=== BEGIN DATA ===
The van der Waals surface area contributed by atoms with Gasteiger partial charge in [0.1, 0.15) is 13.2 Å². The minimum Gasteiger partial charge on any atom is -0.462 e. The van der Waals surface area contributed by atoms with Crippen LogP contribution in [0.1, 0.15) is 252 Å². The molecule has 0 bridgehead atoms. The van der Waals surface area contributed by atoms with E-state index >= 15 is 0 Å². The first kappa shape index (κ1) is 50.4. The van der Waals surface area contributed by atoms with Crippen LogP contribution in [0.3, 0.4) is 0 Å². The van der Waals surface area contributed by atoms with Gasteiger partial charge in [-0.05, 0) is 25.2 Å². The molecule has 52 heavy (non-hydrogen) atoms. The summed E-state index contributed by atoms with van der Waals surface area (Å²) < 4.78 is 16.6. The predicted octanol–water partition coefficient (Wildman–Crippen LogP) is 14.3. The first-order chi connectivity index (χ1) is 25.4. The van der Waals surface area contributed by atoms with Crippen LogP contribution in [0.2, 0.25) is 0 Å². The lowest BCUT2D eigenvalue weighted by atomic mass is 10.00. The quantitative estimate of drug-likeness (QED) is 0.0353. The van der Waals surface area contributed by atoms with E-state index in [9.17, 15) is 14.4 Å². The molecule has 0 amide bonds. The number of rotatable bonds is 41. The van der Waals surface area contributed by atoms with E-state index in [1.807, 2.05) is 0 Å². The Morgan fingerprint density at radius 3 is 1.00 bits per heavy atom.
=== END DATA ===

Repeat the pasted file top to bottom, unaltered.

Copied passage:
The van der Waals surface area contributed by atoms with Gasteiger partial charge in [0.1, 0.15) is 13.2 Å². The minimum Gasteiger partial charge on any atom is -0.462 e. The van der Waals surface area contributed by atoms with Crippen LogP contribution in [0.1, 0.15) is 252 Å². The molecule has 0 bridgehead atoms. The van der Waals surface area contributed by atoms with E-state index >= 15 is 0 Å². The first kappa shape index (κ1) is 50.4. The van der Waals surface area contributed by atoms with Crippen LogP contribution in [0.3, 0.4) is 0 Å². The van der Waals surface area contributed by atoms with Gasteiger partial charge in [-0.05, 0) is 25.2 Å². The molecule has 52 heavy (non-hydrogen) atoms. The summed E-state index contributed by atoms with van der Waals surface area (Å²) < 4.78 is 16.6. The predicted octanol–water partition coefficient (Wildman–Crippen LogP) is 14.3. The first-order chi connectivity index (χ1) is 25.4. The van der Waals surface area contributed by atoms with Crippen LogP contribution in [0.2, 0.25) is 0 Å². The lowest BCUT2D eigenvalue weighted by atomic mass is 10.00. The quantitative estimate of drug-likeness (QED) is 0.0353. The van der Waals surface area contributed by atoms with E-state index in [9.17, 15) is 14.4 Å². The molecule has 0 amide bonds. The number of rotatable bonds is 41. The van der Waals surface area contributed by atoms with E-state index in [1.807, 2.05) is 0 Å². The Morgan fingerprint density at radius 3 is 1.00 bits per heavy atom.